But there’s a serious matter buried under all this legend. If Arius' mantra was that there was a time when the son was not, John's gospel begins with the opposite assertion: There was never a time when the Son was not. "In the beginning was the Word, and the Word was with God, and the Word was God. He was in the beginning with God . . . And the Word became flesh and dwelt among us, and we have seen his glory, as of the Father's only Son, full of grace and truth." It’s called the doctrine of the pre-existence of Christ (that is, he existed as God the Son before his incarnation). As abstract as all this sounds, it simply means this: God came crashing into our world at Christmas. And if God came crashing into our world, then we are saved; so let’s celebrate.

Carol Zaleski, professor of religion at Smith College, reminded me in an article this week that there’s something fitting, if unbalanced, about the raucous Christmas we Christians are constantly decrying. "Christmas descends, like the Word of God, into the midst of our debauchery, frenzy and exhaustion. Christmas spoils the peaceful, recollected Advent we had planned . . . . The light of Christ cannot be contained. It stirs up our disordered hearts and unleashes our passions even as it heals them."

Take Christmas lights, for example. Remember when they were big fat multi-colored bulbs? Now they are sleeker and more elegant and understated, making those old bulbs seem vulgar and wasteful by comparison. Wasteful like the gold, frankincense and myrrh the Magi brought to the Christ child. As Zaleski says, nothing can be more vulgar to the progressive mind, which thrives on spirituality lite, than the idea that God became human. The very idea that was so distasteful to the cultivated Arius.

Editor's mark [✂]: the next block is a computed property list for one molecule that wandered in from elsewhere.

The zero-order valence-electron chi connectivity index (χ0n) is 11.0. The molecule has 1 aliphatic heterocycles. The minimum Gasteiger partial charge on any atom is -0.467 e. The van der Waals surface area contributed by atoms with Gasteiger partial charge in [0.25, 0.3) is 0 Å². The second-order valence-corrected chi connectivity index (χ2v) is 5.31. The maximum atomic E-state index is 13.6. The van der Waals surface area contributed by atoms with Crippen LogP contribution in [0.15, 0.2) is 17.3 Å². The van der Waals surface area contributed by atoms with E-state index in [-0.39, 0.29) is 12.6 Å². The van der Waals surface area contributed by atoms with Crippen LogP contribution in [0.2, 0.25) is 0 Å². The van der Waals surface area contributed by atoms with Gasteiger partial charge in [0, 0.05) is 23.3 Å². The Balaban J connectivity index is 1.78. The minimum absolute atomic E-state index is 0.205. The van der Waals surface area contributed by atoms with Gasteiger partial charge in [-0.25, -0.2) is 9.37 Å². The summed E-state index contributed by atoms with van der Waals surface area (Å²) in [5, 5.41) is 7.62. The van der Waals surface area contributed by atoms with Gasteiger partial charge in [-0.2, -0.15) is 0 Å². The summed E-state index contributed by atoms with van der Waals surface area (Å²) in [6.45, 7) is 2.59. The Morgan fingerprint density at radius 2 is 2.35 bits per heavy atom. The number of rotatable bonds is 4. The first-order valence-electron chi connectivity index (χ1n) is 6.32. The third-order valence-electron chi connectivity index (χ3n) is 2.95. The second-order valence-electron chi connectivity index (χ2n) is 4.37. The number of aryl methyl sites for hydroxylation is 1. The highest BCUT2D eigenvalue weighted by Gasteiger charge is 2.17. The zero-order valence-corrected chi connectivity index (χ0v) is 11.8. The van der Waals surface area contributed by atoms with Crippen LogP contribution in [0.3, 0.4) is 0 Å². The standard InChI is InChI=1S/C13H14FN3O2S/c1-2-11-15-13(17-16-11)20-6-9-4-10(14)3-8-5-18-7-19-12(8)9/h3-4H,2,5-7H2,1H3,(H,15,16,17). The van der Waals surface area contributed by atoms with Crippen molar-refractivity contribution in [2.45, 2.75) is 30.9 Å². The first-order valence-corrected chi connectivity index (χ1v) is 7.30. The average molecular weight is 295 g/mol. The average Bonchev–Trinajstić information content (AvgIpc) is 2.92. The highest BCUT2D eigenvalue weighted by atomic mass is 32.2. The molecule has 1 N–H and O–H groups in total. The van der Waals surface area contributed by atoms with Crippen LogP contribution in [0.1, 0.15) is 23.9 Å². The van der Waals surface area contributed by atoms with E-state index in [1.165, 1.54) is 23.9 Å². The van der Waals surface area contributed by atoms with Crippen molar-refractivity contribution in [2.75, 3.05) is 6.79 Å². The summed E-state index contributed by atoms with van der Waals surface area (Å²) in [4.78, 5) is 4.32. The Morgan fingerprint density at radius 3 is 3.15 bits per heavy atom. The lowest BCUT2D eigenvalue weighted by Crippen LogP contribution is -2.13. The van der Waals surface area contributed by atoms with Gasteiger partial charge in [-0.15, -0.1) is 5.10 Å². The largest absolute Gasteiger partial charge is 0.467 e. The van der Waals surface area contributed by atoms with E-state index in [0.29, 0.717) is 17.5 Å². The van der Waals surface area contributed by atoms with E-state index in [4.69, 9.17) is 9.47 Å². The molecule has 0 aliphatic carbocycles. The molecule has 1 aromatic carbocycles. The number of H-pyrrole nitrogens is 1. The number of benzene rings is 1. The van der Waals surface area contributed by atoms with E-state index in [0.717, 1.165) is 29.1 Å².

If, as Arius said, "there was a time when the Son was not," it would be foolish to celebrate this day year after year. Better to honor him in an appropriately understated way, with tasteful little lights and a kind of Arian deference to the latest scholarship from the Jesus Seminar. Then we’d be living in Narnia under the White Witch, where it’s "always winter, but never Christmas." "

But if there was no time when the Son was not. If Jesus, born of Mary, is the eternal Son of the Father, "God from God, light from light, true God from true God, of one being with the Father,” then God actually entered our world at Bethlehem's stable. Then this world and all of us wayward human creatures have been snatched from the jaws of death. And then there's room for all kinds of raucous rejoicing. God is with us, and we are saved!

But there's more to celebrate even than that God is with us. God is with us. Just as much as we celebrate the divinity of the child born at Bethlehem, we also celebrate his humanity. The eternal Word became flesh. In the incarnation God is forever changed. Echoing the Gospel of John, Athanasius insisted that Jesus Christ always existed as the eternal Son, one being with the Father. And since the Son was not always incarnate in human flesh, his birth at Bethlehem marks an entirely new era in the life of God. God and humanity are now welded together in Jesus Christ so that you can't have one without the other. That's brand new, folks!

After the birth of a child, every new mother takes some time when she uncovers the tightly wrapped blanket and examines her baby; I mean she studies every detail with loving wonder. I imagine that Mary too uncovered her baby, as much as she could in the cold, dank cave. She examined him from head to toe. She caressed his tiny body; touched his perfect little fingers and toes. Perhaps it wasn’t so amazing to her, and to Joseph, but to me the most amazing sight she laid her eyes on was the stub that protruded from his belly, the withering umbilical cord that had sustained his life in her womb, and through which he received her nourishment, her very life. When you really think about it, this is the amazing thing. The child has a belly button.